In this blog post Ben Spencer from Oxford Brookes University reports on aspects of mobility highlighted during the CoCreation workshop in Rio de Janeiro and how CoCreation approaches are being used more widely in the city.
Exploring Santa Marta
Spending a month in Rio for the CoCreation workshop in Santa Marta gave me the opportunity to explore the challenges of getting around in a favela, and the wider city, at first hand. My visit to Santa Marta started with a tour from Sheila Souza (a resident and founder of Brazilidade).
As Segolene explains in her Crash Course in Brazilian Urban Reality blog Santa Marta is in the Botafogo neighbourhood of central Rio and runs up a steep hill. We met Sheila in the Praca Corumba at the bottom of the hill before heading to the ‘bondinho’ – their funicular railway which travels up the East side of the favela.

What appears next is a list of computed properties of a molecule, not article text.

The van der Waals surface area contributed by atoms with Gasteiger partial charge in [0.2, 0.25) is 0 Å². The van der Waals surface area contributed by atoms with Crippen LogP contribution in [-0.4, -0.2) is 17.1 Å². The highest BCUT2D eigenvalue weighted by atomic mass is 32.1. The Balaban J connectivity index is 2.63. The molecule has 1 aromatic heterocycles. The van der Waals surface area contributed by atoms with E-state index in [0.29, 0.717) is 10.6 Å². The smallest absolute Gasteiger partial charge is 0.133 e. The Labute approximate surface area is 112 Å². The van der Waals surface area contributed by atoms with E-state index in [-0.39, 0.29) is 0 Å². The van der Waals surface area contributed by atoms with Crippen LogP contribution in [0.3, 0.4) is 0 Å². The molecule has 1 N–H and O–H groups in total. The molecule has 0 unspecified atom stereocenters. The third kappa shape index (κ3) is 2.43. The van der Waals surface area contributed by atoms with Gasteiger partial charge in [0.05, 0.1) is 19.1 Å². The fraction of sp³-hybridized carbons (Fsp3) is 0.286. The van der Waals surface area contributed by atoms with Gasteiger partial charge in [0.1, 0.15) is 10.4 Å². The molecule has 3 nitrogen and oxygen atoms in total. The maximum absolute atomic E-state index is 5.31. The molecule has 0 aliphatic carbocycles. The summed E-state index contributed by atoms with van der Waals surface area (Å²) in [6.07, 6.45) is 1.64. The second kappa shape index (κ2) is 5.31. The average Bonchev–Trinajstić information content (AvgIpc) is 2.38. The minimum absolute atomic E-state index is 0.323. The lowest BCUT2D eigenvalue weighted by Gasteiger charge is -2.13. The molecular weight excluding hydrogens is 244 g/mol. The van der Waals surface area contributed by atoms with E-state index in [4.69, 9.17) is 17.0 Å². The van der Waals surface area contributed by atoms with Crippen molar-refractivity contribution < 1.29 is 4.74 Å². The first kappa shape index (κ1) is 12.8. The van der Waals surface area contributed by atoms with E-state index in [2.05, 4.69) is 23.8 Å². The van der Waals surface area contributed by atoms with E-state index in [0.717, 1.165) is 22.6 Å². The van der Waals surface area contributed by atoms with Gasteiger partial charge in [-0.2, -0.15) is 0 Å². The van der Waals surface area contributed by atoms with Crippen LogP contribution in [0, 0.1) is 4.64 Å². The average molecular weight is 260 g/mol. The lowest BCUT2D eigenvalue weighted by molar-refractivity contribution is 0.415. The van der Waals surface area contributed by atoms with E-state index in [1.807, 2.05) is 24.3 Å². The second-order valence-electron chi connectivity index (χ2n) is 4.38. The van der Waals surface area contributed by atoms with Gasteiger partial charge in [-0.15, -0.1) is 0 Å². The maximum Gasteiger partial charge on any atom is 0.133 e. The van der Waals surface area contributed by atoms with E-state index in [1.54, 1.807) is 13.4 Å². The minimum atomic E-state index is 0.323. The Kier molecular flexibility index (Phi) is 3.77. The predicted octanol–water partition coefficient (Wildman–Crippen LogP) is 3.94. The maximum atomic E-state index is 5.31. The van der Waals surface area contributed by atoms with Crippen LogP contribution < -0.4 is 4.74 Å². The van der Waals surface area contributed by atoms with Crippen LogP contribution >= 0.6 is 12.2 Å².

Santa Marta’s transport hub
The Praca has many bus stops on the busy Rua Sao Clemente and the area between it and the bondinho also contains a moto-taxi point, pick up points for school buses, vehicle and cycle repair workshops, garbage and recycling collection areas and masses of parked cycles, scooters, motorcycles and cars – they can get no further up into the favela. This is the ‘transport hub’ for Santa Marta and main connection to the rest of the city – apart from one road at the very top of the hill. Santa Marta is one of the closer favelas to the city centre where the bulk of jobs and services are located, and this relative proximity is appreciated by Santa Marta residents who have cheaper and shorter journeys than those in more peripheral locations.